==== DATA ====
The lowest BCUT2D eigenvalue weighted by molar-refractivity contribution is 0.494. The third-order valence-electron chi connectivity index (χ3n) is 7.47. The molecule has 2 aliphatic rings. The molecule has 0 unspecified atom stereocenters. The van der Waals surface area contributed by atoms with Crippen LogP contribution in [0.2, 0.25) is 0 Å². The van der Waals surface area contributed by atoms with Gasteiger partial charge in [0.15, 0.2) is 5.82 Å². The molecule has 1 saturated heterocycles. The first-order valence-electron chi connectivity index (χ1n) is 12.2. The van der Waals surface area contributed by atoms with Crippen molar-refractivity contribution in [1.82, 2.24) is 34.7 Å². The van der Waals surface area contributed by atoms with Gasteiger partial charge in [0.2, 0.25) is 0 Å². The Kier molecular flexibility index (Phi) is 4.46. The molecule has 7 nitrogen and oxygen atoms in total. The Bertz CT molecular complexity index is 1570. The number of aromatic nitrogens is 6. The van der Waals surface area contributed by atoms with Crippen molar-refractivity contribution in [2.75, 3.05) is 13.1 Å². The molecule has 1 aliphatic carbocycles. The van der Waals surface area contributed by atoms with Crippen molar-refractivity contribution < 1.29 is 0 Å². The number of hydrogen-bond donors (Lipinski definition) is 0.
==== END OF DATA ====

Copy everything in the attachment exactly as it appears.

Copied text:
The lowest BCUT2D eigenvalue weighted by molar-refractivity contribution is 0.494. The third-order valence-electron chi connectivity index (χ3n) is 7.47. The molecule has 2 aliphatic rings. The molecule has 0 unspecified atom stereocenters. The van der Waals surface area contributed by atoms with Crippen LogP contribution in [0.2, 0.25) is 0 Å². The van der Waals surface area contributed by atoms with Gasteiger partial charge in [0.15, 0.2) is 5.82 Å². The molecule has 1 saturated heterocycles. The first-order valence-electron chi connectivity index (χ1n) is 12.2. The van der Waals surface area contributed by atoms with Crippen molar-refractivity contribution in [1.82, 2.24) is 34.7 Å². The van der Waals surface area contributed by atoms with Gasteiger partial charge in [0.2, 0.25) is 0 Å². The Kier molecular flexibility index (Phi) is 4.46. The molecule has 7 nitrogen and oxygen atoms in total. The Bertz CT molecular complexity index is 1570. The number of aromatic nitrogens is 6. The van der Waals surface area contributed by atoms with Crippen molar-refractivity contribution in [2.75, 3.05) is 13.1 Å². The molecule has 1 aliphatic carbocycles. The van der Waals surface area contributed by atoms with Crippen molar-refractivity contribution < 1.29 is 0 Å². The number of hydrogen-bond donors (Lipinski definition) is 0.